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Old 11-08-2012, 09:02 PM   #5 (permalink)
Mad Science of Paintball
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Join Date: Jul 2011

It's a case of corporate inertia.

Basically, years and years ago, Bud Orr made an aluminum body to take the guts from a PGP. This was so he could fit the marker with a vertical ASA, give it a removable barrel, and set it up with direct feed. Voila`! The Sniper was born.

It proved to be very popular in part because it had a removable barrel- few markers of the day did. It's rumored that Bud went with the barrel thread he did, because that's what at least one other airsmith had been using for his 007 barrel extension installs, but that's just a rumor.

In my opinion, Bud probably just found whatever off-the-shelf tap was available, that had a major diameter comfortably under 1", and a minor diameter comfortably larger than .695". That turned out to be the now-common 15/16"-20.

It's a nonstandard, but not unique or obscure size. A coarser thread like a more common 7/8"-14 would have had a minor diameter (the bottom of the thread grooves) too close to, or actually smaller than, the bore.

Anyway, that's what he used, and the Sniper took off as a very popular and prolific marker. A few years later, of course, the Sniper got converted to the AutoCocker, which had it's teething issues early on, but by virtue of it being one of only three or four semiautos in total that were even available around that time, and due to the small but growing aftermarket support already surrounding the Sniper, it, too, took off.

The AutoCocker, of course, needed modification right out of the box for those first few years, and because of it, it became the sport's Harley-Davidson, able to be endlessly customized and modified. The slab-sided body begged to be milled, and being aluminum, it could be color-anodized, unlike the then-direct-competitor AutoMag.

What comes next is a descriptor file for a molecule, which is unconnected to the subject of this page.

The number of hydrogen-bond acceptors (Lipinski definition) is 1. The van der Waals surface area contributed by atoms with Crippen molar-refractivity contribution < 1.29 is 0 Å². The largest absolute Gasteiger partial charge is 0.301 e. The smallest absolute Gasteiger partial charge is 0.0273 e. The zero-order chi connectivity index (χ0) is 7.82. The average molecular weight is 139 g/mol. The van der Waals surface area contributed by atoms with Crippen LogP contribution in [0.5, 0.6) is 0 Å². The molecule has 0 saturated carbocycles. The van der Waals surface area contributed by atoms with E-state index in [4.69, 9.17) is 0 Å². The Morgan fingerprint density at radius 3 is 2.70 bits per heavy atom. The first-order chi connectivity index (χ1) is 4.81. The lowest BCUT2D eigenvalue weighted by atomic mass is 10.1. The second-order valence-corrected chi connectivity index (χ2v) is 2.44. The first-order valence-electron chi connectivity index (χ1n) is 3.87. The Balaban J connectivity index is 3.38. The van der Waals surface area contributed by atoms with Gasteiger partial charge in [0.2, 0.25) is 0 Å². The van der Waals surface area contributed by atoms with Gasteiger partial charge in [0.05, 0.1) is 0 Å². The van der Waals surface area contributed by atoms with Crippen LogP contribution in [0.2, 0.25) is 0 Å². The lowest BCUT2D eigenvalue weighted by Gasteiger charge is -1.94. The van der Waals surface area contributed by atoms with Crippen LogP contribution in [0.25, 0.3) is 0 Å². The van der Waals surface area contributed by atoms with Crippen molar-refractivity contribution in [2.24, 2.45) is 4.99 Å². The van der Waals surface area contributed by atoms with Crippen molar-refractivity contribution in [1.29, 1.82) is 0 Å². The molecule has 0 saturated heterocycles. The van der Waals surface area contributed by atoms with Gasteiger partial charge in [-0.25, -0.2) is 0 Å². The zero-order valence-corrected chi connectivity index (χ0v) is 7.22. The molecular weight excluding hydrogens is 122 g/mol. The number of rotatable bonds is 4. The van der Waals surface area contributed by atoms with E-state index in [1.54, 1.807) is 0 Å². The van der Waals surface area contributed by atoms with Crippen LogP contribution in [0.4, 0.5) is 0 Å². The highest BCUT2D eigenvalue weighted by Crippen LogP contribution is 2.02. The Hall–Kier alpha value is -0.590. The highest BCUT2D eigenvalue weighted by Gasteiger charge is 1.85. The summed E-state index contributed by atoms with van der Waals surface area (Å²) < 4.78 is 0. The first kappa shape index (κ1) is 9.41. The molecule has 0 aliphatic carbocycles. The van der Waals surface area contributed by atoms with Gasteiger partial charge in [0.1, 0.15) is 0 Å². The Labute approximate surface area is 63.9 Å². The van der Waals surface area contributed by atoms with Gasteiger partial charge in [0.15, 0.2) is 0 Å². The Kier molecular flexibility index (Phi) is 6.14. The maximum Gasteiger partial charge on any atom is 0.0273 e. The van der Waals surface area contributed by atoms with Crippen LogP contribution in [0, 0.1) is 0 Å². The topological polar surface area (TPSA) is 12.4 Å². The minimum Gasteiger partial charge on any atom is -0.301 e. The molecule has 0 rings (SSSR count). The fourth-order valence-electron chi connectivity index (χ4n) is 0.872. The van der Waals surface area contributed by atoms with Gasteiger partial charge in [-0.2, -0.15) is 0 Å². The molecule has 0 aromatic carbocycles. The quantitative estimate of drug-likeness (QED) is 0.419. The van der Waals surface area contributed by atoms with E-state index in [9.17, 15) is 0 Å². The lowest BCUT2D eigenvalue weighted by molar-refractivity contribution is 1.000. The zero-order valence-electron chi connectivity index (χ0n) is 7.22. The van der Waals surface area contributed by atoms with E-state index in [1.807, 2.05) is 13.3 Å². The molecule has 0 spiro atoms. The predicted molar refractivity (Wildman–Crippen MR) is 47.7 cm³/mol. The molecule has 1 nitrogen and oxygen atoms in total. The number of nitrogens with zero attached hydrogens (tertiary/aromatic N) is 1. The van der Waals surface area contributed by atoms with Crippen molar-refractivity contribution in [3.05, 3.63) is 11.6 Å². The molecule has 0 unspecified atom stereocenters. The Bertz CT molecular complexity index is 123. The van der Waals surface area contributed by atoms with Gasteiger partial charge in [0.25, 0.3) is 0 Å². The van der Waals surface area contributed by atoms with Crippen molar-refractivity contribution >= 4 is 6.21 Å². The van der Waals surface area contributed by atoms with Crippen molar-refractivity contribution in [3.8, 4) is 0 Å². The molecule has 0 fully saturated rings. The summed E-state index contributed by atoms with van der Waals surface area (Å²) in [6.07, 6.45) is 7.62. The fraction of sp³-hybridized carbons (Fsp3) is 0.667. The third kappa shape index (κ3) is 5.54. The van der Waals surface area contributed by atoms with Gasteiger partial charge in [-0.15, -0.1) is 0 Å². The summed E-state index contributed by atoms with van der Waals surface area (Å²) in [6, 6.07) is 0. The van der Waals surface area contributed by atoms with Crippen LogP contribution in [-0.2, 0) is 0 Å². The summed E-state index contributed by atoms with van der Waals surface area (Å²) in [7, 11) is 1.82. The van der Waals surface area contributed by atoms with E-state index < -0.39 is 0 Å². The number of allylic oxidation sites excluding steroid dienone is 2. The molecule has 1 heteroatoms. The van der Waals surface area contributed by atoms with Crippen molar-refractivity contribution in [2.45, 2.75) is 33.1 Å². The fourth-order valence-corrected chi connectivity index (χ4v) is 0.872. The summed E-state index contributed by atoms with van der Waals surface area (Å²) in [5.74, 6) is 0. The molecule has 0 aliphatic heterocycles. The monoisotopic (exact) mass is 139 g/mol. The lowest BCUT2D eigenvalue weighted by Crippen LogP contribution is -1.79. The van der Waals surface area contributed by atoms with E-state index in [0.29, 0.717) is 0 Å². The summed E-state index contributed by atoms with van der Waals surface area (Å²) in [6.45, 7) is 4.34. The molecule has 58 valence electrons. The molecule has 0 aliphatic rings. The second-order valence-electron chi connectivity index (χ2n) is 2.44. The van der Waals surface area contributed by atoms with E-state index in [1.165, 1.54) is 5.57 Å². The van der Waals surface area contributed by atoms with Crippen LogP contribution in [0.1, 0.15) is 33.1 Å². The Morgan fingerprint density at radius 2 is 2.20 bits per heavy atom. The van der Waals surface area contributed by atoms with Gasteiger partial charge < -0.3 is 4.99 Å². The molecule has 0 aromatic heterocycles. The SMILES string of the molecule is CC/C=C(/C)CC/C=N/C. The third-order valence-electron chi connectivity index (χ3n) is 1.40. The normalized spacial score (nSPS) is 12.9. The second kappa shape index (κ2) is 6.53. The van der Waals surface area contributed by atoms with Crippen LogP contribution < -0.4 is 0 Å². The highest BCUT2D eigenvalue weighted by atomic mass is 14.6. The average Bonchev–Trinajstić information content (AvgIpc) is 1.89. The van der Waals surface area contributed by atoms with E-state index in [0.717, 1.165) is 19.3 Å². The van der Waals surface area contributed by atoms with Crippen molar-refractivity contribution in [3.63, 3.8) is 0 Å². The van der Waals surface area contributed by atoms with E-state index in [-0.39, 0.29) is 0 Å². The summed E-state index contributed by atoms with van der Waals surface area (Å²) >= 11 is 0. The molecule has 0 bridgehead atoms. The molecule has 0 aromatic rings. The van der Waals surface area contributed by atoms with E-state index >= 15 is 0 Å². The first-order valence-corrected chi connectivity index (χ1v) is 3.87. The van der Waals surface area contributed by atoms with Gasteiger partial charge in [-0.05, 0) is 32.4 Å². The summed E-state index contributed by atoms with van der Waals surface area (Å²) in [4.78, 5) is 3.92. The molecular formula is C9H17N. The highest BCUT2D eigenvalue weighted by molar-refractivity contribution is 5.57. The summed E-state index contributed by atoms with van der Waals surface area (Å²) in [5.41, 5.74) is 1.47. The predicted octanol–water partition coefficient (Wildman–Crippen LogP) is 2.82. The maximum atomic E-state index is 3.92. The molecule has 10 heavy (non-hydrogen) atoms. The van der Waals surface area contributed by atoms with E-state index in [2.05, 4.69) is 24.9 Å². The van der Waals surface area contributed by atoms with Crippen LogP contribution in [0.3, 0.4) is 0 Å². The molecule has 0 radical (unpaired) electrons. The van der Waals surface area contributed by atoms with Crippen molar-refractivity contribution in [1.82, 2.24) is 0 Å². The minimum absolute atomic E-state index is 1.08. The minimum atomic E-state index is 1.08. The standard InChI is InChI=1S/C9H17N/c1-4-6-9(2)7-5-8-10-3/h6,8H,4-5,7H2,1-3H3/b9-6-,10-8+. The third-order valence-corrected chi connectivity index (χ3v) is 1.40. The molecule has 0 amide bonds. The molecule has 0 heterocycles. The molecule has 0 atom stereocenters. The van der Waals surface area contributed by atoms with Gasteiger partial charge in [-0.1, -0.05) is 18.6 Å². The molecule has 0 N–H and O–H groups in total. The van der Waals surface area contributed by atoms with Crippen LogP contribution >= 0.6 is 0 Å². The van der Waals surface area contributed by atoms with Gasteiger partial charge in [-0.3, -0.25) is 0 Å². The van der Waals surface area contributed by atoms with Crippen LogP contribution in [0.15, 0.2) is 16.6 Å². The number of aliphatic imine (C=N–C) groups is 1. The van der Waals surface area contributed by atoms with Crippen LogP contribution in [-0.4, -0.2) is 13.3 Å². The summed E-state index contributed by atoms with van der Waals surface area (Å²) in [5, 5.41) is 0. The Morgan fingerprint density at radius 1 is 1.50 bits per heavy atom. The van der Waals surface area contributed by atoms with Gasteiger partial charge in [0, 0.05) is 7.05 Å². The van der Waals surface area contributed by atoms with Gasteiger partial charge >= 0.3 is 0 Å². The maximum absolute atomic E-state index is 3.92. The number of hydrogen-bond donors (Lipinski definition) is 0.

So a big cottage industry sprang up around the 'Cocker. Anyone with a drill press and a bit of skill was cranking out bolts and stocks, and everyone else was scouring army surplus bins for quick-pull pins and air fittings.

One of the things that took a little while to catch up, though, was barrels. Not everyone had the capacity to make a barrel, so for the first few years you were stuck with the stock tube (which you flex-honed for "better accuracy) or a longer version of the same thing. The barrel might have been removable, but there wasn't much out there to replace it with.

Then Smart Parts hit the scene. Their first product was the in/famous "rifled" barrel- early on, they basically bought supplies of stock barrels from the various manufacturers, drilled a series of spiral holes in the front half of it, and turned around and resold them at twice or three times the cost of new.

Again, thanks to the fact that literally nothing else was available, and to SP's now-famous shameless "tell 'em anything, they'll buy it!" marketing, sales of the "rifled" barrels took off like a rocket.